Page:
The kicker is that banks won't refinance my loan. My savings are almost exhausted, and I'm considering walking away. It's interesting that I can't get a refi from my original lender.
I've always been a hard worker, paid my way through college and scrimped to save for a downpayment. If I could get a refinance to lower my interest rate - I'm paying 6.25% right now - and extend the term out to 30 years (I have 27 years left on my mortgage), I could save $400 a month.
If I walk away, I would look at it as a business decision. But I also look at it from a responsibility viewpoint, and as long as I can afford my mortgage, I'll pay it.
Considering: Ben Franklin
My wife and I have a condominium in Denver. I purchased in December 2005. I was a young bachelor with meager income, poor credit and no down payment. I had not intended to purchase at that time, but because the loan qualifications were so minimal and the prospect of rebuilding my credit so attractive, it seemed like a smart decision at the time to pay a high interest rate for two years and then refinance.
I drastically improved my credit - and married my beautiful wife. When the time came to refinance, I did not have enough equity to qualify. The appraisal at the time of purchase was $106,000, and my loan was only for $100,000. Now I would be lucky to get $85,000, so refinancing without bringing $13,000 plus closing costs to the table is unrealistic.
Our family, we have a daughter, has simply outgrown the condo. We can't lease it without losing hundreds of dollars monthly, and we can't sell without bringing thousands of dollars to the table. My wife is not on the loan, so if we were to just say "forget it" and walk away, only my credit would be damaged. I've spent four years being financially responsible and have excellent credit now, but that's not what has prevented us from walking away. While it seems like the government is only helping the irresponsible folks who are able to stay in their homes while not paying their mortgage, families like mine are equally affected but our moral standards don't allow us to not send out that monthly check.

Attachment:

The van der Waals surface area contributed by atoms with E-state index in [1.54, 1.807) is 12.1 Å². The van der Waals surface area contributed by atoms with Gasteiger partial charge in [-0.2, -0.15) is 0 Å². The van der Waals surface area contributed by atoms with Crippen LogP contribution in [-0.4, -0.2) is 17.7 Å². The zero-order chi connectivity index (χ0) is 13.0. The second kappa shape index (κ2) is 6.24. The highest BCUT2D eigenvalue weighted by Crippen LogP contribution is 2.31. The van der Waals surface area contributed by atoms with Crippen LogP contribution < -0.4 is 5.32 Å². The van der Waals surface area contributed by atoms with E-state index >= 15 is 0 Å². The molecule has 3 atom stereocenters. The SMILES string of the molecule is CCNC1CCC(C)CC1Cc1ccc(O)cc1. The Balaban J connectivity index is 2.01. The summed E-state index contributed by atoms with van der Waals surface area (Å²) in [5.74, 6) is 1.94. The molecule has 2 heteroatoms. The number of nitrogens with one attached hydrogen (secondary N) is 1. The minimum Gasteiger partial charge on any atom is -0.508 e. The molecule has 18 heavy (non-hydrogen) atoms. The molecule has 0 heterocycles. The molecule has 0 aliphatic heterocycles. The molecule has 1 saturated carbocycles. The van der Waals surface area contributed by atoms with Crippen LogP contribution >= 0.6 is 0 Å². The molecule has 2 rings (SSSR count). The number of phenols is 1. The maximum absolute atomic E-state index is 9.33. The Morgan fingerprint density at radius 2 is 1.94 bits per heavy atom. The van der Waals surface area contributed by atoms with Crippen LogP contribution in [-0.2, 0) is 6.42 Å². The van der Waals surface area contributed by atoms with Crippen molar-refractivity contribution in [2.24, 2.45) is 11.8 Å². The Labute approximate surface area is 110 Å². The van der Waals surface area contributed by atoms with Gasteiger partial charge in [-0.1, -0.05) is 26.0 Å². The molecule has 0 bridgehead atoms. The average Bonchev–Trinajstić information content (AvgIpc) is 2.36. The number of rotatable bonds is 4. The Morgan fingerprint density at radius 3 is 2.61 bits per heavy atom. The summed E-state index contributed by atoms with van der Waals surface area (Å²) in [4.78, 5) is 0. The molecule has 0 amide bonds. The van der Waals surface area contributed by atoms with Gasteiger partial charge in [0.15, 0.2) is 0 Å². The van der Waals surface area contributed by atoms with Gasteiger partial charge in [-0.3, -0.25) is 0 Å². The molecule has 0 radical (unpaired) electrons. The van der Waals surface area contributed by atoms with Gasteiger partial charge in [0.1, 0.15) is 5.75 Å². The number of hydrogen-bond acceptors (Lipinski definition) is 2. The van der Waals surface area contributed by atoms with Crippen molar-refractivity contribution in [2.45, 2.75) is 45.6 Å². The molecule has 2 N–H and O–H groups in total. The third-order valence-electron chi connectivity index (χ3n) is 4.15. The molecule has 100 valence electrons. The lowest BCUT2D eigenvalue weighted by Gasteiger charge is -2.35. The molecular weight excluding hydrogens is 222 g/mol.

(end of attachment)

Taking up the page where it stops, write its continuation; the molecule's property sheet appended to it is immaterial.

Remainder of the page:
If the current trend continues, we may have to put morals aside in order to do what's best for our family. So the question is: Do we continue to be responsible and stay in a situation that will take us years to get out of, or just walk away like so many other Americans?
Won't walk away: Mike Files
I have been in my house for five years, and I paid $82,000. The house next door just sold at auction. It was listed for $55,000 and sold for $51,000. The houses selling here in South Dallas are all foreclosures.
I'm sure I'm underwater, but I would never walk away due to the damage that would do to my credit score. I will be looking at whether I can refinance under the president's plan. I would like to free up more money each month.
I have a first mortgage, a 30-year fixed at 6.5% and a second; the total payment is $745 a month. I also have credit card debt and a car loan. If I could refi down to a 5% or so, it would give me more money to spend.